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Roundtable: What was your takeaway from Arizona’s loss at ASU?

COLLEGE BASKETBALL: JAN 25 Arizona at Arizona State Photo by Kevin Abele/Icon Sportswire via Getty Images

The Arizona Wildcats appeared to be on their way to a blowout of the Arizona State Sun Devils and their first road win of the season until a second-half collapse saw them cough up leads of 22 and 19 points en rout to a 66-65 loss in Tempe.

Arizona, now unranked, has to go back on the road this week to Washington. But before we get there, our staff members shared their takeaways from the loss to ASU.

Brian J. Pedersen

Arizona’s three Pac-12 wins are by an average of 21.7 points while five of its six overall losses are by an average of 2.8. Even people without my obsession with math and numbers can tell that’s a problem, and it’s one that’s going to continue until the Wildcats learn how to close out games.

While earlier the issue was falling behind and not having enough to make it all the way back, lately it’s become a matter of being unable to close things out and hold onto a lead, which is frankly a lot more troubling than some slow starts or bad first halves.

Adam Green

My takeaway from Saturday’s loss to ASU was equal parts meh and blech.

On the one hand, this loss — while upsetting — doesn’t really do much to change Arizona’s season. They are still ranked very high in NET and are very much on track to make the NCAA Tournament. Depending on how the rest of the season goes, it’s difficult to imagine this loss being the one that drops them more than maybe a seed or so when the bracket is set.

On the other hand, this was yet another road game where Arizona showed flashes of being dominant but was not able to sustain nor finish when things got tight. Blame youth, blame the refs, blame coaching; really, blame whatever and whoever you want. As talented as the Wildcats are, for some reason they just can’t get the key stop or big bucket when they desperately need one.

That’s concerning, but you could also make a case that success in one-possession games is somewhat luck of the draw. One roll, one bounce, one call (or no call) could swing the outcome and those are not necessarily predictable. Who knows, maybe Arizona’s “luck” in such situations will soon turn.

So going forward, all of Arizona’s goals are still attainable. But until they show an ability to win away from the McKale Center and/or make winning plays in a close game, it would be unwise to expect the Cats to reach them.

Matthew Rein

Up 34 to 13 in the first half, I fired off a tweet which read, “Arizona is throat stomping ASU. This isn’t pretty. At all.”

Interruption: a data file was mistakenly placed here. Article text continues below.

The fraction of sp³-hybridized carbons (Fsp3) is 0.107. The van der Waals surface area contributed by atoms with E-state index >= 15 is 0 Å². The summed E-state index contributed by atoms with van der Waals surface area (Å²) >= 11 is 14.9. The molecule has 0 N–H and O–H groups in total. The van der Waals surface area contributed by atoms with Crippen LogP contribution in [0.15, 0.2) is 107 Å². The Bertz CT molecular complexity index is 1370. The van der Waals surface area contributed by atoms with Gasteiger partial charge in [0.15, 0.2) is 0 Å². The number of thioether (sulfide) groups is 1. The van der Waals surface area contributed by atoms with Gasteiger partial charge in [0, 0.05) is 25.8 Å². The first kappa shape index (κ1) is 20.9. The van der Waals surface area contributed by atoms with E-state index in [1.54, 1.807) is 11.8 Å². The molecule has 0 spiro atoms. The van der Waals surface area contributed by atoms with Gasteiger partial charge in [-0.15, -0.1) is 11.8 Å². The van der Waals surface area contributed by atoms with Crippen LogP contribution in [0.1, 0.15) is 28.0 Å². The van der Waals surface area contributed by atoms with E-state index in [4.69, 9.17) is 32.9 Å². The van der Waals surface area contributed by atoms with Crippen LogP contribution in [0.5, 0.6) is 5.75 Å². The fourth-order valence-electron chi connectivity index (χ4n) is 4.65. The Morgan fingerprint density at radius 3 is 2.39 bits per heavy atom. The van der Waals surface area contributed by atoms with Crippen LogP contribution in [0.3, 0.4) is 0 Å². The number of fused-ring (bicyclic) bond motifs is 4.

Well, the tweet was true. Arizona was throttling ASU’s offense and scoring at will — the first 15 minutes almost a duplicate of the first meeting in McKale between the two teams. And then it went downhill from there. Arizona did not close the half strong, allowing ASU to cut was once a 22 point lead, down to 13. That trend of poor play continued into the second half.

Realistically, I figured this would be a close game, which most of us forecasted in our game predictions. However, it is simply inexcusable to be up 22 and blow the game, especially against an inferior opponent. ASU is an average team, there’s no way to get around that. They probably will not be making the NCAA Tournament. Losses like this are so immensely frustrating, to both fans, players, and coaches alike.

Only if Arizona at some point could find some semblance of consistent play, I would be much higher on this squad’s chances come March. If the Cats can sweep the Washington schools, this loss stings much less.

We’ll see how the team responds to this latest setback.

Ryan Kelapire

This team doesn’t handle adversity well. Once Nico Mannion picked up his second foul, everything fell apart. And as the Sun Devils started mounting a run, the Wildcats got extremely tense on offense, especially in the halfcourt. Seeing Josh Green, who went 0 for 8, hesitate to take an open 3 was a bad sign. But these are the downsides of having a team with eight newcomers and three freshman starters. They have not been through battles like this before, unlike ASU which leaned on veterans like Remy Martin and Rob Edwards.

It was also disappointing to see seniors like Stone Gettings and Dylan Smith come up empty in big situations. Gettings missed an open 3 in the final minute that would have pushed UA’s lead to four. Smith missed two critical free throws down the stretch. Not plays you expect from veterans but it’s happened too often this season. Smith was the one who clanked the front end of the one-and-one at Oregon, spurring the Ducks’ comeback.

But at least they got a chance to play unlike Max Hazzard, who’s second-half benching was questionable with the Wildcats struggling for offense. It was supposed to be a learning lesson for Hazzard, who took a shot with eight seconds left in the first half instead of bleeding the clock, but hopefully Sean Miller learned that benching a guy who had been red-hot can lead to consequences, which in this case were the second-half shooting struggles.

And, yeah, Zeke Nnaji not getting his first touch of the second half until there were 10 minutes left is not acceptable either.

Until Arizona shows it can execute and be smart when things get tough on the road, it is hard to take this team seriously.